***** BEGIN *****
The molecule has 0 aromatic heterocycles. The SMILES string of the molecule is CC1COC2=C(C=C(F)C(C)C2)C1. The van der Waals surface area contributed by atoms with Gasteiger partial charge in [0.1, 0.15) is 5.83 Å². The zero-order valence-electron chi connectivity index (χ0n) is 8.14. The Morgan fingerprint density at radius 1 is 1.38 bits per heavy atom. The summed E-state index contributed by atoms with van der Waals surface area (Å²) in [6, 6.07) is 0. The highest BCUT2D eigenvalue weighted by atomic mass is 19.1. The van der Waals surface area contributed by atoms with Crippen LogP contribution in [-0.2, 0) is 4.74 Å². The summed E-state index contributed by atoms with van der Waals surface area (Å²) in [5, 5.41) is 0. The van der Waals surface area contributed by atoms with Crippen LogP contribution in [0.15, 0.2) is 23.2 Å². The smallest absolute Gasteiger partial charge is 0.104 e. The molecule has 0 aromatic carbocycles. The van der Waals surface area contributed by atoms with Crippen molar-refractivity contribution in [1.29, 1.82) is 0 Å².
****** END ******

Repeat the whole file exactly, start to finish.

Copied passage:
The molecule has 0 aromatic heterocycles. The SMILES string of the molecule is CC1COC2=C(C=C(F)C(C)C2)C1. The van der Waals surface area contributed by atoms with Gasteiger partial charge in [0.1, 0.15) is 5.83 Å². The zero-order valence-electron chi connectivity index (χ0n) is 8.14. The Morgan fingerprint density at radius 1 is 1.38 bits per heavy atom. The summed E-state index contributed by atoms with van der Waals surface area (Å²) in [6, 6.07) is 0. The highest BCUT2D eigenvalue weighted by atomic mass is 19.1. The van der Waals surface area contributed by atoms with Crippen LogP contribution in [-0.2, 0) is 4.74 Å². The summed E-state index contributed by atoms with van der Waals surface area (Å²) in [5, 5.41) is 0. The van der Waals surface area contributed by atoms with Crippen LogP contribution in [0.15, 0.2) is 23.2 Å². The smallest absolute Gasteiger partial charge is 0.104 e. The molecule has 0 aromatic carbocycles. The van der Waals surface area contributed by atoms with Crippen molar-refractivity contribution in [1.29, 1.82) is 0 Å².